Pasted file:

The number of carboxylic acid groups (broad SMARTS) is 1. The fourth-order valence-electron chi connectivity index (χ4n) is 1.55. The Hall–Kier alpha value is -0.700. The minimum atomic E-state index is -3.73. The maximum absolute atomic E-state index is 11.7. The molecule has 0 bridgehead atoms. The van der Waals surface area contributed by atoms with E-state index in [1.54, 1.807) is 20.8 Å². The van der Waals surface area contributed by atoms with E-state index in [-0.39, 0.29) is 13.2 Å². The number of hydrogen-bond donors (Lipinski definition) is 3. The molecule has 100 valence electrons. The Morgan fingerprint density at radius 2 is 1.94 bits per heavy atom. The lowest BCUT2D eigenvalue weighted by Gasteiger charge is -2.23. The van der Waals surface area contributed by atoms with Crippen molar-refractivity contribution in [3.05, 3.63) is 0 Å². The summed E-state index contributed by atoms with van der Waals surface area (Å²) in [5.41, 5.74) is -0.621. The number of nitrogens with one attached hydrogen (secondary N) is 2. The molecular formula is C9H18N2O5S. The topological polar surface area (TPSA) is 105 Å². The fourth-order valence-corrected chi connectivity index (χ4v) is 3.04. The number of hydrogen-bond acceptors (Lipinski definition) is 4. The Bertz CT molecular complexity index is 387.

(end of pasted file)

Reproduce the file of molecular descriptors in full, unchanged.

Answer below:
The number of carboxylic acid groups (broad SMARTS) is 1. The fourth-order valence-electron chi connectivity index (χ4n) is 1.55. The Hall–Kier alpha value is -0.700. The minimum atomic E-state index is -3.73. The maximum absolute atomic E-state index is 11.7. The molecule has 0 bridgehead atoms. The van der Waals surface area contributed by atoms with E-state index in [1.54, 1.807) is 20.8 Å². The van der Waals surface area contributed by atoms with E-state index in [-0.39, 0.29) is 13.2 Å². The number of hydrogen-bond donors (Lipinski definition) is 3. The molecule has 100 valence electrons. The Morgan fingerprint density at radius 2 is 1.94 bits per heavy atom. The lowest BCUT2D eigenvalue weighted by Gasteiger charge is -2.23. The van der Waals surface area contributed by atoms with Crippen molar-refractivity contribution in [3.05, 3.63) is 0 Å². The summed E-state index contributed by atoms with van der Waals surface area (Å²) in [5.41, 5.74) is -0.621. The number of nitrogens with one attached hydrogen (secondary N) is 2. The molecular formula is C9H18N2O5S. The topological polar surface area (TPSA) is 105 Å². The fourth-order valence-corrected chi connectivity index (χ4v) is 3.04. The number of hydrogen-bond acceptors (Lipinski definition) is 4. The Bertz CT molecular complexity index is 387.